Constantine convenes county task force to review police shooting inquests

Changes could be made in process to provide more confidence in justice system

Dow Constantine

Dow Constantine

King County Executive Dow Constantine will create a six-member King County Inquest Process Review Committee to review and re-examine the public fact-finding forum to investigate the circumstances surrounding law enforcement shooting deaths.

“The taking of a life by law enforcement must be followed by a public fact-finding forum,” Constantine said in a Tuesday news release. “It is time now to examine how this process unfolds, who participates, and their roles in the proceedings. I have directed the members of the Review Committee to identify any potential changes to make inquests more transparent, fair, and meaningful for all those involved, and to provide greater confidence in our justice system to the entire community.”

State law authorizes elected coroners or appointed medical examiners to investigate the causes and circumstances of any death involving a member of law enforcement in the performance of their duties. The King County Charter requires an inquest, and King County Code gives the executive control over the inquest process.

An executive order lays out the sequence, which begins when the King County Prosecuting Attorney’s Office recommends the executive convene an inquest. The prosecutor recommends an inquest after every officer-involved shooting death.

Inquests are conducted in District Court before a six-member jury who listen to testimony and then answer questions to determine the significant factual issues involved in the case.

Executive orders governing inquests have not been examined in any significant way since 2001.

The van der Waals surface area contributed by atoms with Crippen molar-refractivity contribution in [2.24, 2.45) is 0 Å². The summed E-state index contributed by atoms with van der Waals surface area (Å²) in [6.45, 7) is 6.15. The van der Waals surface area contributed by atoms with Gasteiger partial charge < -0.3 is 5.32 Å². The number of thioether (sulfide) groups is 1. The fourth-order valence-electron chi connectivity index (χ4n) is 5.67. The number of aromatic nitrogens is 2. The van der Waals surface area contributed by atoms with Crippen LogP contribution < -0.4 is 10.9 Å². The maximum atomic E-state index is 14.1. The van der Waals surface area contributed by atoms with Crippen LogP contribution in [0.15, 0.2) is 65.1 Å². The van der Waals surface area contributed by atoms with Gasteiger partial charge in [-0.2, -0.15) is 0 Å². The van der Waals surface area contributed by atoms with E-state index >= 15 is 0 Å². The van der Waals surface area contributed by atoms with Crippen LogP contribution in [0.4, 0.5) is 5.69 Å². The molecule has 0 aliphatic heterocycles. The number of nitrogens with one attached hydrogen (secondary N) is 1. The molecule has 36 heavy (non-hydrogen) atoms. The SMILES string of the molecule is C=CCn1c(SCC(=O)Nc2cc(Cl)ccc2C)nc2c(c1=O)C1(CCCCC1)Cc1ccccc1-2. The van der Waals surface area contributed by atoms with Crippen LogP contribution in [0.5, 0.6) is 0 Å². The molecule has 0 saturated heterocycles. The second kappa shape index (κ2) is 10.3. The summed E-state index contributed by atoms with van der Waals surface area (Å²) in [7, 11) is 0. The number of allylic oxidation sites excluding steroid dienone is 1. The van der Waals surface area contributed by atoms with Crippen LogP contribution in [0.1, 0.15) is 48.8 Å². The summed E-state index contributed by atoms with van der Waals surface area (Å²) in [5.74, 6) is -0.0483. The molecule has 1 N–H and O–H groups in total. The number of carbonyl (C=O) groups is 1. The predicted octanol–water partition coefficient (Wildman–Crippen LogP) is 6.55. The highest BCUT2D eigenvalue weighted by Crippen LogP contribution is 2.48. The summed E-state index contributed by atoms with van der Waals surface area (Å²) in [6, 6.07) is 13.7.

Members of the new inquest committee include:

• Jeffrey Beaver, Seattle attorney since 1986 practicing commercial and real estate law. He is also a member of the Washington State Supreme Court’s Minority & Justice Commission.

• Fabienne “Fae” Brooks, retired as Chief of the Criminal Investigations Division with the King County Sheriff’s Office after over 26 years of service. She is an experienced trainer and consultant nationwide on police/community relationship and coalition building as well as the co-director Law Enforcement Programs for the National Coalition Building Institute, an international non-profit leadership development network.

• Sandra “Sam” Pailca, Assistant General Counsel at Microsoft who served two three-year terms as the City of Seattle’s Director of the Office of Professional Accountability, a police oversight agency. She is a past board member of the National Association for Civilian Oversight of Law Enforcement.

• Rick Williams, brother of John T. Williams and member of the Nitinat Band (Eagle Clan).

• Judge Dean S. Lum, King County Superior Court judge, assigned to the criminal department. He serves on the ABA Commission on Immigration, the President’s Minority Community Advisory Committee for the University of Washington, and the Board of the Washington State Superior Court Judge’s Association.

The five members will select a sixth. The Inquest Review Committee is charged with reviewing and reexamining the inquest process to determine what, if any, changes could or should be made to improve the process both for the public and the effected parties.

Topics may include:

• The representation of the family of the deceased and whether this can or should be provided for at public expense.

• The scope and standards of proof for inquests.